The rain has turned to sleet, cold and biting, but I do not care. This is my first, and hopefully last, time getting kicked out of class and I intend to make the most of it. It's the boys from Artane, the tough lads from outside Dublin, who skip school the most and loiter in alleys, smoking cigarettes and laughing loudly. They are the boys mothers tell their sons to avoid. A group of them watch me, the skinny kid from the Southside with his schoolbooks and nice, if slightly too large, sweater. One of them, the leader, calmly drops his cigarette on the cobblestones and puts it out with his heel.
"Hey, your ma know you skipping school? Bet she'd right cry a river if she found out her little lamb was out in the rough streets of Dublin!" The rest of the gang laughs at their leader's wit. I hunch my shoulders and turn in the opposite direction. Their taunting laughter follows me, however. At last, I turn around, and let the truth out.
"I don't have one." That shuts the boys up pretty quickly. The leader takes a step or two forward.
"Sorry, mate. Didn't know." He slings an arm around my shoulders in pity and sends a look back towards his mates, warning them.
"It's fine." My voice is softer. Rebellious Colin has sunk back down and boring Colin has taken over. I softly shrug his arm off, and head back in the direction of school, already defeated. All of a sudden, somebody grabs my arm. He is stopping me.
"What's your name, friend? Don't think I caught it." His grey eyes sparkle with the laughter there earlier. I am not so quick to forgive or forget usually, but his smile cheers me up a little.
"Colin O'Mara. Yourself?"
"Aidan Delvin." The two of us shake hands, grinning. Aidan turns around to look at his gang. They've been jeering at us.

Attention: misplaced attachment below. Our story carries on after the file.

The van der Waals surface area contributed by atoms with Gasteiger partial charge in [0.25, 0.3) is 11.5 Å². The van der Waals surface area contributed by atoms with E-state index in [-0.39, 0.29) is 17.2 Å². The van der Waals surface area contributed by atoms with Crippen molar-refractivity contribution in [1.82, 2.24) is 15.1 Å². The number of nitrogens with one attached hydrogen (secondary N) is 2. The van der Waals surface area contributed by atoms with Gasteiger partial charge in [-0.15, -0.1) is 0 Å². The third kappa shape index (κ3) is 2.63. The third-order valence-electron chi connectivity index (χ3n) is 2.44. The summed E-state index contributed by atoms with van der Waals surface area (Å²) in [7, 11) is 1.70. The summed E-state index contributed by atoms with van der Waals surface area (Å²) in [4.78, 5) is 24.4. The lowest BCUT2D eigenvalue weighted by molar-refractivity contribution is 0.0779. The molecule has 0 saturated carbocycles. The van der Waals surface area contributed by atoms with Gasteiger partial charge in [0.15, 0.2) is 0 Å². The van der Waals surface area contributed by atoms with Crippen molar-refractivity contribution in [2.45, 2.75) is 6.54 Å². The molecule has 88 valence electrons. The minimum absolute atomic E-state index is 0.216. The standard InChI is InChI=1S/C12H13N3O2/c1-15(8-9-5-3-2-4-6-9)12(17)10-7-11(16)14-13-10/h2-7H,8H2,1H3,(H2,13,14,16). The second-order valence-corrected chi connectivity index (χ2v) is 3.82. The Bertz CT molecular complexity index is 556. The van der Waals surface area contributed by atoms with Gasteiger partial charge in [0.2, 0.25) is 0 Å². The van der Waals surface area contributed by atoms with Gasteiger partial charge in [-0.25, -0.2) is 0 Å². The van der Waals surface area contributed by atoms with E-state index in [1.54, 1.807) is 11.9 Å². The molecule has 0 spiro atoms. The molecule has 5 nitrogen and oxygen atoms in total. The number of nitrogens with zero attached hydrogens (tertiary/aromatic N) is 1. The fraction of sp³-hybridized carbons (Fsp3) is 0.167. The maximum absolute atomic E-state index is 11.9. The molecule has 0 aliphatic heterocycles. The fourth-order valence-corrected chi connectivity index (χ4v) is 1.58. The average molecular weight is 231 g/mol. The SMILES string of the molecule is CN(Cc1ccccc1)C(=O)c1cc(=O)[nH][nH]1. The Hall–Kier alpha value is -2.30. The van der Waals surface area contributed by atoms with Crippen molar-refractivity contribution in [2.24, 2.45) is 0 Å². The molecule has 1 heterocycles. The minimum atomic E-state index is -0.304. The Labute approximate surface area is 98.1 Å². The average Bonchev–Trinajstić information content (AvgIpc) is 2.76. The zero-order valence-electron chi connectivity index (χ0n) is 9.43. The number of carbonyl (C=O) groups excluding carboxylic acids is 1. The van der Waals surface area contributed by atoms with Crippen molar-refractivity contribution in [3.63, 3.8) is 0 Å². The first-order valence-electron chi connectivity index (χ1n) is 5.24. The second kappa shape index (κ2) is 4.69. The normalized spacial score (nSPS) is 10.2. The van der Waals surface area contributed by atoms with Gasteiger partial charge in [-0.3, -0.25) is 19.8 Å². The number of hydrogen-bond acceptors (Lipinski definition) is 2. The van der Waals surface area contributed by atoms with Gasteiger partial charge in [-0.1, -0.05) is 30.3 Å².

"Get lost, you buggers. Me and Colin here don't need you." The boys yell back at him, but run off, laughing, unaffected by the cold.
My stomach rumbles, just as a clock strikes noon. It's been an hour since I left school. I can no longer feel my toes. My shoes are not made for the outdoors, but for the safety of home or a classroom. Water, cold as melted ice, drips from the collar of my jacket into my neck. I shiver involuntarily, my nose starting to drip, as it does when I'm cold. This is humiliating. There must be a pub around here somewhere, somewhere warm, with hot food. My lunch is back at school, in my desk where I left it.
"You hungry, Colin?"
He laughs, a kind laugh, not the mocking one his friends gave me. "You're a eejit liar. Come on. I know a nice bar, warm, cheap food, all that. Best hot apple cider in this side of the Liffey. My treat."
"It's fine. Honestly." Much to my horror and relief, he refuses to take no for an answer, as he grabs me by the arm.
"If you're going to skip school, you might as well live a little, eh?"
I sigh, which makes him smile, as the two of us head down Dublin's streets.
The pub is small and smoky, full of working-class men on their lunch break. My father, if he ever does leave his office for lunch, would never come to a place like this. All the men seem to know Aidan. Most nod or grunt to him and a few call his name. One man, barely older than us, cuffs him lightly on the side of the head. By their identical grey eyes and black curls, I guess them to be related, perhaps brothers. Still gawking, I follow Aidan up to the bar.
"Hello, lad. Got a friend with you today?" A large man, with the most impressive mustache I have ever seen, looks down at the two of us.